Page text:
Collection Curator Spotlight: John Larmer at Buck Institute for Education

June 16, 2016   |   By Alicia Barnes


Want to brush up on a new strategy this summer that can make your teaching more creative, engaging, and fun? Take a closer look at Project-Based Learning (PBL). PBL is an approach to learning in which students develop solutions to real-world problems and challenges. For everything you'd want to know about adopting PBL in your classroom, you need look no further than the expertise of Buck Institute for Education (BIE).

BIE is a nonprofit that creates, gathers, and shares high-quality PBL instructional practices for all grade levels and subject areas. We chatted with BIE's Editor in Chief, John Larmer,  who is the writer and editor of BIE’s PBL Toolkit Series and co-author of the Project Based Learning Handbook. Read on to hear what he has to say about the PBL resource collections BIE has developed for BloomBoard, the innovative work districts like Metro Nashville Public Schools are doing around PBL, and how PBL can restore "the joy of teaching."

 1. Tell us a little bit about Project-Based Learning. Why do you think this is such an important strategy for teachers?

At BIE, we think PBL is the “total package.” First and foremost, a good project engages students and makes school more exciting and meaningful – which it’s not, for most kids. PBL can even transform students’ lives, by giving them the chance to work on real-world problems and create high-quality products they’re proud of. There’s also an equity argument for PBL; by providing students who are furthest from opportunity with these transformative experiences, they're empowered to see themselves differently.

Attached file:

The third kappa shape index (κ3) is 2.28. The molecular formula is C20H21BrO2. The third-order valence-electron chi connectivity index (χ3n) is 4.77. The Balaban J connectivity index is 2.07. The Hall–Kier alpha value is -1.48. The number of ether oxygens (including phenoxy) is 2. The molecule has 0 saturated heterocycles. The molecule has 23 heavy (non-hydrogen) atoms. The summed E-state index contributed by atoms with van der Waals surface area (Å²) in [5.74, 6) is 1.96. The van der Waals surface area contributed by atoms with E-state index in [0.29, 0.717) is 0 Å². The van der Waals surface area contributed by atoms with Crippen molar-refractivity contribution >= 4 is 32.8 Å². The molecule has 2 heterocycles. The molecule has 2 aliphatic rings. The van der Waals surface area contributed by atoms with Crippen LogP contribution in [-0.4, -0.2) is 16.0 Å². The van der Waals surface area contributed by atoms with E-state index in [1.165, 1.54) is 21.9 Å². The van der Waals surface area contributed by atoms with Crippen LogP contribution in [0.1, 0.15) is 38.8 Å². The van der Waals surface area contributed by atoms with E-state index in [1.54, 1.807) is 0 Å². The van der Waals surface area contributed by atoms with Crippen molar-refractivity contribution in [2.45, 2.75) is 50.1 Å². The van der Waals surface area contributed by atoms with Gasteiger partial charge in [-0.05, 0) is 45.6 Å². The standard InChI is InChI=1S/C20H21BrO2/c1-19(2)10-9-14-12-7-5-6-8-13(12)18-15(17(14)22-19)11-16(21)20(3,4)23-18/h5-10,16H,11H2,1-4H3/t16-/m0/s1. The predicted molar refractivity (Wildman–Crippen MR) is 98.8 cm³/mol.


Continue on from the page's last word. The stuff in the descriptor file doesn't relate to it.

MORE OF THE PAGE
Secondly, students taught with PBL learn more—and learn more deeply—compared to traditional instruction. They learn standards-based knowledge and skills in a way that stays with them longer. Students also build success skills such as critical thinking/problem-solving, collaboration, communication, creativity/innovation, and self-management, which will help them do better on the job in our modern, knowledge-based economy.

A third reason we like PBL is that it’s rewarding for teachers—we even say it can restore the “joy of teaching.” It requires more work at first when a teacher is learning how to implement PBL, but once you’re hooked, there’s no going back. It’s great to see your students fired up and eager to learn.

2. What's one of the more exciting or innovative PBL initiatives you've seen in your work with schools or individual teachers?

We partner with school districts for multi-year PBL implementation efforts, and one of our longest relationships has been with Metro Nashville Public Schools in Tennessee, which has been getting great results in terms of student achievement and engagement.

They've formed partnerships with business and community organizations, which helps their PBL efforts in several ways. First and foremost, they have created an “externship” program. Teachers spend a few days in the summer job-shadowing someone who uses the teacher’s subject area in his or her work. 

When teachers see professionals tackle projects and solve problems, it gives them real-world ideas for projects. For example, a math teacher might see what an engineer or architect does and translate that into a student-friendly STEM project. Biology or chemistry teachers could job-shadow a scientist working in a local industry or research institution. A history teacher could spend time at a museum. I like how the requests for externships come from the teachers, based on their interests.